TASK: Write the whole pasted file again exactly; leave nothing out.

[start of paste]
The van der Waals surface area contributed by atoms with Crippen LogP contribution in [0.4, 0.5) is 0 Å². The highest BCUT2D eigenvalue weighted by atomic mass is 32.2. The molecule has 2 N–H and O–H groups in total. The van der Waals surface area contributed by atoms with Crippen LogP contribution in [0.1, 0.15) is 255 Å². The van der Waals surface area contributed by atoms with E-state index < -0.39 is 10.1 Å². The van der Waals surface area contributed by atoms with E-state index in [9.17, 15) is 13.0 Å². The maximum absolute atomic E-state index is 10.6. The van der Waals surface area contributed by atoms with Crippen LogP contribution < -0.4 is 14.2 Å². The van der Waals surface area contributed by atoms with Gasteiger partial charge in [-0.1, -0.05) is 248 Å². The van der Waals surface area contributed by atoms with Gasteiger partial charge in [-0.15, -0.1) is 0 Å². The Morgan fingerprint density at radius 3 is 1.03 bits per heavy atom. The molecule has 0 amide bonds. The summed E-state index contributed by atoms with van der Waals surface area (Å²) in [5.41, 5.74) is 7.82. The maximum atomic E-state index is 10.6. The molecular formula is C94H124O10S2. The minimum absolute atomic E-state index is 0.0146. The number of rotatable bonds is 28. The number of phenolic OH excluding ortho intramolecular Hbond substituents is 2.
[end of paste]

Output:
The van der Waals surface area contributed by atoms with Crippen LogP contribution in [0.4, 0.5) is 0 Å². The highest BCUT2D eigenvalue weighted by atomic mass is 32.2. The molecule has 2 N–H and O–H groups in total. The van der Waals surface area contributed by atoms with Crippen LogP contribution in [0.1, 0.15) is 255 Å². The van der Waals surface area contributed by atoms with E-state index < -0.39 is 10.1 Å². The van der Waals surface area contributed by atoms with E-state index in [9.17, 15) is 13.0 Å². The maximum absolute atomic E-state index is 10.6. The van der Waals surface area contributed by atoms with Crippen LogP contribution < -0.4 is 14.2 Å². The van der Waals surface area contributed by atoms with Gasteiger partial charge in [-0.1, -0.05) is 248 Å². The van der Waals surface area contributed by atoms with Gasteiger partial charge in [-0.15, -0.1) is 0 Å². The Morgan fingerprint density at radius 3 is 1.03 bits per heavy atom. The molecule has 0 amide bonds. The summed E-state index contributed by atoms with van der Waals surface area (Å²) in [5.41, 5.74) is 7.82. The maximum atomic E-state index is 10.6. The molecular formula is C94H124O10S2. The minimum absolute atomic E-state index is 0.0146. The number of rotatable bonds is 28. The number of phenolic OH excluding ortho intramolecular Hbond substituents is 2.